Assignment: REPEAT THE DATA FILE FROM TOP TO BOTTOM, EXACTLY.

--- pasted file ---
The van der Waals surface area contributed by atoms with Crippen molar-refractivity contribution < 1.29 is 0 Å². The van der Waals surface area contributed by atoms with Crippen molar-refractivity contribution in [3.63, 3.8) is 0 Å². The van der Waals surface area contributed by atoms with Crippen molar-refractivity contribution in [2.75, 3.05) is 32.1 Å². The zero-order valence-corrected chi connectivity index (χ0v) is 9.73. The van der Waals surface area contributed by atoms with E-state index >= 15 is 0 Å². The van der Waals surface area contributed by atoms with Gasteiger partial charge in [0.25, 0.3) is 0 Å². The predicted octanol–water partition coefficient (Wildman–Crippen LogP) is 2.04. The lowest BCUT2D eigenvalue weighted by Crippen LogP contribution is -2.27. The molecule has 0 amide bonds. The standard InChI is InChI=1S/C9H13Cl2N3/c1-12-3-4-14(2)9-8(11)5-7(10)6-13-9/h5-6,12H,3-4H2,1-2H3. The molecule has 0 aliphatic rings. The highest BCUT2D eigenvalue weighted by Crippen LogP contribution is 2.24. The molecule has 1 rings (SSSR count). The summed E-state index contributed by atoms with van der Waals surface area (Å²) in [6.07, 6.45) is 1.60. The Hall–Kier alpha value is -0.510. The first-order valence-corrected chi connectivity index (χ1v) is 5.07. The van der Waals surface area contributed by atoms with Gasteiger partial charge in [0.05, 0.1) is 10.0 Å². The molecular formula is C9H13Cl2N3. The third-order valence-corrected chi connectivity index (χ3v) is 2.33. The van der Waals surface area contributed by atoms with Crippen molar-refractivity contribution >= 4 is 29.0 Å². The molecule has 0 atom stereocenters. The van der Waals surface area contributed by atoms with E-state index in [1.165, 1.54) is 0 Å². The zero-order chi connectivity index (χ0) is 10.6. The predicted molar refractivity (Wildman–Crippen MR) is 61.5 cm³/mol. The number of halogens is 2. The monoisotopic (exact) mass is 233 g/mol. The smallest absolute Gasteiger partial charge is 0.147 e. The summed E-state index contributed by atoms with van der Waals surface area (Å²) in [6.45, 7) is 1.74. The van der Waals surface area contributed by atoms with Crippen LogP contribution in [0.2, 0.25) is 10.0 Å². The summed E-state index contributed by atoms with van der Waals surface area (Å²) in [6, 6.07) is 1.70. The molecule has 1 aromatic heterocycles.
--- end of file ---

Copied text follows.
The van der Waals surface area contributed by atoms with Crippen molar-refractivity contribution < 1.29 is 0 Å². The van der Waals surface area contributed by atoms with Crippen molar-refractivity contribution in [3.63, 3.8) is 0 Å². The van der Waals surface area contributed by atoms with Crippen molar-refractivity contribution in [2.75, 3.05) is 32.1 Å². The zero-order valence-corrected chi connectivity index (χ0v) is 9.73. The van der Waals surface area contributed by atoms with E-state index >= 15 is 0 Å². The van der Waals surface area contributed by atoms with Gasteiger partial charge in [0.25, 0.3) is 0 Å². The predicted octanol–water partition coefficient (Wildman–Crippen LogP) is 2.04. The lowest BCUT2D eigenvalue weighted by Crippen LogP contribution is -2.27. The molecule has 0 amide bonds. The standard InChI is InChI=1S/C9H13Cl2N3/c1-12-3-4-14(2)9-8(11)5-7(10)6-13-9/h5-6,12H,3-4H2,1-2H3. The molecule has 0 aliphatic rings. The highest BCUT2D eigenvalue weighted by Crippen LogP contribution is 2.24. The molecule has 1 rings (SSSR count). The summed E-state index contributed by atoms with van der Waals surface area (Å²) in [6.07, 6.45) is 1.60. The Hall–Kier alpha value is -0.510. The first-order valence-corrected chi connectivity index (χ1v) is 5.07. The van der Waals surface area contributed by atoms with Gasteiger partial charge in [0.05, 0.1) is 10.0 Å². The molecular formula is C9H13Cl2N3. The third-order valence-corrected chi connectivity index (χ3v) is 2.33. The van der Waals surface area contributed by atoms with Crippen molar-refractivity contribution >= 4 is 29.0 Å². The molecule has 0 atom stereocenters. The van der Waals surface area contributed by atoms with E-state index in [1.165, 1.54) is 0 Å². The zero-order chi connectivity index (χ0) is 10.6. The predicted molar refractivity (Wildman–Crippen MR) is 61.5 cm³/mol. The number of halogens is 2. The monoisotopic (exact) mass is 233 g/mol. The smallest absolute Gasteiger partial charge is 0.147 e. The summed E-state index contributed by atoms with van der Waals surface area (Å²) in [6.45, 7) is 1.74. The van der Waals surface area contributed by atoms with Crippen LogP contribution in [0.2, 0.25) is 10.0 Å². The summed E-state index contributed by atoms with van der Waals surface area (Å²) in [6, 6.07) is 1.70. The molecule has 1 aromatic heterocycles.